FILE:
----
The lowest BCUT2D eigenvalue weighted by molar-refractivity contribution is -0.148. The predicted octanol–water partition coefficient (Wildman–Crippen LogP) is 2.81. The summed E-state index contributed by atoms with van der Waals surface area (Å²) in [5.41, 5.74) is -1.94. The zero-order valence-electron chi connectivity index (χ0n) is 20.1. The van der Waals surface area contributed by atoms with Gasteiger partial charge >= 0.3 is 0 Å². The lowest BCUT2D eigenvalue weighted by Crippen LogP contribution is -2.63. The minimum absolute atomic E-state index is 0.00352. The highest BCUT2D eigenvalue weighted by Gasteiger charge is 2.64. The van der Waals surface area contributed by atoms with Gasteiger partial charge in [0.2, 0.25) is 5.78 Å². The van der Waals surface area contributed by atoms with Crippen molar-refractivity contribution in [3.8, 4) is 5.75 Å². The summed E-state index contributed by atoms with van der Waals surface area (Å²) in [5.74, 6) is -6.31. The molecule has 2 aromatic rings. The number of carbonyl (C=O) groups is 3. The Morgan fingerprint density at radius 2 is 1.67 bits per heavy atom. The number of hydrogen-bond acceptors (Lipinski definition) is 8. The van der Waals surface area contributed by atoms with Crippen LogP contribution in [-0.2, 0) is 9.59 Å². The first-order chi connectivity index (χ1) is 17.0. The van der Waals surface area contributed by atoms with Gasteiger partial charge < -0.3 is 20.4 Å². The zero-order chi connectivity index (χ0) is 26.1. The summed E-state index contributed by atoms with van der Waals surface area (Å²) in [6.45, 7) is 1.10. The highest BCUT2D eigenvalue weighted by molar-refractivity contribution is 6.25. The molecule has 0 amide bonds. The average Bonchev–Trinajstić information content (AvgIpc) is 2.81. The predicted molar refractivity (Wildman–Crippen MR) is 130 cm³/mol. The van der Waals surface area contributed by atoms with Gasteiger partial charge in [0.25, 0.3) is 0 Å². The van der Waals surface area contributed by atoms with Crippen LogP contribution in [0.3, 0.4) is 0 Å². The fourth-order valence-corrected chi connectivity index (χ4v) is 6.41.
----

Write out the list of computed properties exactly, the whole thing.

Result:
The lowest BCUT2D eigenvalue weighted by molar-refractivity contribution is -0.148. The predicted octanol–water partition coefficient (Wildman–Crippen LogP) is 2.81. The summed E-state index contributed by atoms with van der Waals surface area (Å²) in [5.41, 5.74) is -1.94. The zero-order valence-electron chi connectivity index (χ0n) is 20.1. The van der Waals surface area contributed by atoms with Gasteiger partial charge >= 0.3 is 0 Å². The lowest BCUT2D eigenvalue weighted by Crippen LogP contribution is -2.63. The minimum absolute atomic E-state index is 0.00352. The highest BCUT2D eigenvalue weighted by Gasteiger charge is 2.64. The van der Waals surface area contributed by atoms with Gasteiger partial charge in [0.2, 0.25) is 5.78 Å². The van der Waals surface area contributed by atoms with Crippen molar-refractivity contribution in [3.8, 4) is 5.75 Å². The summed E-state index contributed by atoms with van der Waals surface area (Å²) in [5.74, 6) is -6.31. The molecule has 2 aromatic rings. The number of carbonyl (C=O) groups is 3. The Morgan fingerprint density at radius 2 is 1.67 bits per heavy atom. The number of hydrogen-bond acceptors (Lipinski definition) is 8. The van der Waals surface area contributed by atoms with Crippen LogP contribution in [-0.2, 0) is 9.59 Å². The first-order chi connectivity index (χ1) is 17.0. The van der Waals surface area contributed by atoms with Gasteiger partial charge < -0.3 is 20.4 Å². The zero-order chi connectivity index (χ0) is 26.1. The summed E-state index contributed by atoms with van der Waals surface area (Å²) in [6.45, 7) is 1.10. The highest BCUT2D eigenvalue weighted by molar-refractivity contribution is 6.25. The molecule has 0 amide bonds. The average Bonchev–Trinajstić information content (AvgIpc) is 2.81. The predicted molar refractivity (Wildman–Crippen MR) is 130 cm³/mol. The van der Waals surface area contributed by atoms with Gasteiger partial charge in [0.25, 0.3) is 0 Å². The van der Waals surface area contributed by atoms with Crippen LogP contribution in [0.3, 0.4) is 0 Å². The fourth-order valence-corrected chi connectivity index (χ4v) is 6.41.